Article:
Monday, March 25, 2013


Hopefully, when your read the title of this post, you hear the beginning of Beethoven's Symphony no. 5 in C minor, which i had the pleasure of hearing this past weekend at the Indianapolis Symphony Orchestra, along with a few other orchestral goodies.

I am noticing a different Indianapolis Symphony Orchestra than I'm used to, and it's one that overall, I like quite a bit. (this will not be the usual review. This is gonna be about how I see the ISO changing, and how I especially saw it this past weekend).

First off, the ISO sounds BIGGER. Seriously, their sound is expanding. I am not sure if it's the new European style seating or what, but the orchestra sounds broader, which I like. It's as if the orchestra had been caged for a while, and is now unleashed. There are times when the orchestra sounds quite rich, and nearly lush. I especially noticed this in the Brahms (Tragic Overture), and especially since Maestro Urbanski took a bit of a slow tempo for it. I felt like the orchestra was able to stretch everything out, and really sit on notes, as it were.

In addition to that more broad sound, the dynamic contrast of this orchestra is growing in leaps and bounds. It's exciting to hear such quiet pianissimos, like I've never heard before. It's been a while, at least.

These are good things that are happening. However, there are negatives as well.

Woodwind intonation. It's an issue. The second movement of the Beethoven had me wincing at times. I was unsure who to blame---perhaps a bit of everyone? What happened to listening?  Did each individual think "It's not me!" Come on guys and gals. There's no excuse for it.

Precision (in many areas). It's not there. It's not there with intonation in the woodwinds obviously, and other sections on occasion too. But I'm talking talking precision in other ways---notes being the exact same length. Bow strokes being identical. If one section has a phrase and is then copied by another section, that phrasing needs to match. All the i's need to be dotted, and the t's crossed. Everything needs to be tied together nicely. Make sense?

I don't say any of this to trash the orchestra---heavens no. Actually, I see this time in the ISO's life as an exciting time. They've got a new, dynamic Music Director, who is already making all sorts of progress with the orchestra. Seating style and whatnot can have a lot to do with the new sound, but I haven't noticed this sound until Urbanski, so I'm gonna say that HE is responsible for the delightful growth and improvement in that area. And the orchestra does sound more passionate---I attribute that to him as well, and also to the up and downs that this orchestra has gone through this year, with contract disputes and whatnot. I actually think that lit a fire of sorts, under everyone's bum, and the results of that can definitely be heard.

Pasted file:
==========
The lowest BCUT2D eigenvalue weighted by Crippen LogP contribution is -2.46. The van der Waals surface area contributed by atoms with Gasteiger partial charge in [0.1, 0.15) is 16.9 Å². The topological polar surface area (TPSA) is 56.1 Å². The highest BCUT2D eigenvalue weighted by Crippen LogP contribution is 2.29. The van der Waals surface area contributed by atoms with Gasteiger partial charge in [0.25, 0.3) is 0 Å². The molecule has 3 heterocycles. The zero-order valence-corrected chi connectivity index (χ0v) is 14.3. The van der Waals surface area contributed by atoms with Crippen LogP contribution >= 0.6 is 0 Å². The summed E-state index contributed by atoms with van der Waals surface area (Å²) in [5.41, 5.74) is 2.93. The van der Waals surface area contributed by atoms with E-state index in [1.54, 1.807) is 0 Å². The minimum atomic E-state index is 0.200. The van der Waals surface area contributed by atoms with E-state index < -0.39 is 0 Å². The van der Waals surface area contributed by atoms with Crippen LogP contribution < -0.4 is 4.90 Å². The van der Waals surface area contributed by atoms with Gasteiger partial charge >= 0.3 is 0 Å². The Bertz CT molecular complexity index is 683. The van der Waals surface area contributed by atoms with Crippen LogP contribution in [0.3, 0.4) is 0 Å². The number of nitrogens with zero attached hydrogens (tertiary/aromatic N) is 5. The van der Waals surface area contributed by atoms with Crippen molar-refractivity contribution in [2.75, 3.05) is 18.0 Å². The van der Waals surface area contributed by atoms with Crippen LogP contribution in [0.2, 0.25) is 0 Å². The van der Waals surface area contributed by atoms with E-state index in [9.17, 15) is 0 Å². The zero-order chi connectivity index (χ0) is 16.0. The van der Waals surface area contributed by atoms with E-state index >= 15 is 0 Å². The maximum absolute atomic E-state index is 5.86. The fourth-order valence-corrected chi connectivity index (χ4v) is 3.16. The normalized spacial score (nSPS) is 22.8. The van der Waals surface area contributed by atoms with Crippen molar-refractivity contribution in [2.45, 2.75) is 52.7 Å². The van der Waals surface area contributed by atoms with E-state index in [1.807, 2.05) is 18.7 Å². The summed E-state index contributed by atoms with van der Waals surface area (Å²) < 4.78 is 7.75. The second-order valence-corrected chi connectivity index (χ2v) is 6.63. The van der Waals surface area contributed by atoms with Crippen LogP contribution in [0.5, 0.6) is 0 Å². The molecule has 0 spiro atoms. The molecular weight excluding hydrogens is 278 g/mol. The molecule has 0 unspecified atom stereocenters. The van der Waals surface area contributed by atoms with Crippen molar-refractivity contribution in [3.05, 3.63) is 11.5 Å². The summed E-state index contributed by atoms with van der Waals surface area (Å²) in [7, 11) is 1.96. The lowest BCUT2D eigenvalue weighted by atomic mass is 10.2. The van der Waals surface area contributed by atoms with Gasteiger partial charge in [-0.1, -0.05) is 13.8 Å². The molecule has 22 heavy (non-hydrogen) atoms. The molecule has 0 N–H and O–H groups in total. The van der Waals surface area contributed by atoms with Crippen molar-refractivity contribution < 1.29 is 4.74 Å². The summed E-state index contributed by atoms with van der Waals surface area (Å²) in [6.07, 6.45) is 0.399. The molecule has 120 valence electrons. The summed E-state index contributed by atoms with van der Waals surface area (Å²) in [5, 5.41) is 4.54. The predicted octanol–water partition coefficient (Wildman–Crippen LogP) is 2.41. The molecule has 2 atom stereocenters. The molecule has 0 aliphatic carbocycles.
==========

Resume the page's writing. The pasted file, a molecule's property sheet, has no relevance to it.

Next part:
So,  growth is clearly there. I listened on Saturday, and I was proud of the ISO. I also heard things that can be cleaner, and more precise. And I know that me saying this is nothing new, or isn't some abstract concept. I mean, Beethoven 5 is standard repertoire. I myself have much of the bass part memorized still, from college! We all have worked on Beethoven 5 a ton---it's a requirement for just about everyone's audition. It's a piece EVERYONE knows, yet it was not perfect on Saturday. It really should have been. The first movement---Urbanski took a brisk tempo that the orchestra couldn't seem to keep up with---sloppy eighth notes as a result. Second movement was an exercise in intonation issues. 3rd movement was rather sloppy at times, during the famous trio part. The cellos and basses sounded like mush at times. Sure, some of that is the hall, but it's also the player. Do you get the point I'm trying to make?  It was an exciting performance, for sure. I was glued to the orchestra like they were playing Mahler, instead of Beethoven. Yet it was not as precise as it could have been, and not as precise as it SHOULD have been.

I say all this with hope, however. I truly have the utmost confidence in this orchestra, and very excited about its future. Auditions for various open spots are happening, so new, invigorating and inspiring blood will be coming in. The renewed support of the ISO's audience I'd like to think, is quite a morale booster for the orchestra. A new CEO to help move the organization forward. An amazing new Music Director who clearly wants to get things done and create beauty and mold this orchestra to be the best it can be. Things are still new between he and his orchestra, so I cannot expect everything to be lily white and perfect, not just yet. I do believe with time, these things will be addressed.

How exciting is it, for me, to get to see this molding process for the orchestra? It's been a privilege to see its growth over the year, and this orchestra has grown SO much in the time I've gotten to hear them. And at times they've gone backwards. And others, they've sprung forward and been challenged, and met those challenges. I really think this time right now is exciting for them---you can hear it in the orchestra, and you can feel the excitement that the audience has (especially Saturday night---the place was packed, and there was quite an energy about that audience).

What a fantastic time to be hearing great music, with a great orchestra that is on its way up. I'm digging on your bigger, more expansive sound, ISO. I am in LOVE with your dynamic contrast. Now, to just keep working on all the details!  Can't wait to hear continued growth, hopefully at the next concert!

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